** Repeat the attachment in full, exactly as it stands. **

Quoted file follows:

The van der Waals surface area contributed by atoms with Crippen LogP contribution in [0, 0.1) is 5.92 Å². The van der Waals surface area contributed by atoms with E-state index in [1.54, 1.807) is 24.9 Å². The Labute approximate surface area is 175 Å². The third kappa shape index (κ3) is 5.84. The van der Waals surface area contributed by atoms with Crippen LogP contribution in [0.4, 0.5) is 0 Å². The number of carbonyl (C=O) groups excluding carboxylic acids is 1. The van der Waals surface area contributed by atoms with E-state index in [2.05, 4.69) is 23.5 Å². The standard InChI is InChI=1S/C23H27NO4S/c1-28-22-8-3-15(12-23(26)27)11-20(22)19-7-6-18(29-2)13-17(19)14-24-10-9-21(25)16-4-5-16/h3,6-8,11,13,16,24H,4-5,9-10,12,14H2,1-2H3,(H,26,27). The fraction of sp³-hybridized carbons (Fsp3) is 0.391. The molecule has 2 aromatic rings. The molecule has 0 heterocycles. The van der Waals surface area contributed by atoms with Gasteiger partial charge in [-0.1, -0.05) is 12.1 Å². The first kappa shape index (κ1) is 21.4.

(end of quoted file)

The van der Waals surface area contributed by atoms with Crippen LogP contribution in [0, 0.1) is 5.92 Å². The van der Waals surface area contributed by atoms with E-state index in [1.54, 1.807) is 24.9 Å². The Labute approximate surface area is 175 Å². The third kappa shape index (κ3) is 5.84. The van der Waals surface area contributed by atoms with Crippen LogP contribution in [0.4, 0.5) is 0 Å². The number of carbonyl (C=O) groups excluding carboxylic acids is 1. The van der Waals surface area contributed by atoms with E-state index in [2.05, 4.69) is 23.5 Å². The standard InChI is InChI=1S/C23H27NO4S/c1-28-22-8-3-15(12-23(26)27)11-20(22)19-7-6-18(29-2)13-17(19)14-24-10-9-21(25)16-4-5-16/h3,6-8,11,13,16,24H,4-5,9-10,12,14H2,1-2H3,(H,26,27). The fraction of sp³-hybridized carbons (Fsp3) is 0.391. The molecule has 2 aromatic rings. The molecule has 0 heterocycles. The van der Waals surface area contributed by atoms with Gasteiger partial charge in [-0.1, -0.05) is 12.1 Å². The first kappa shape index (κ1) is 21.4.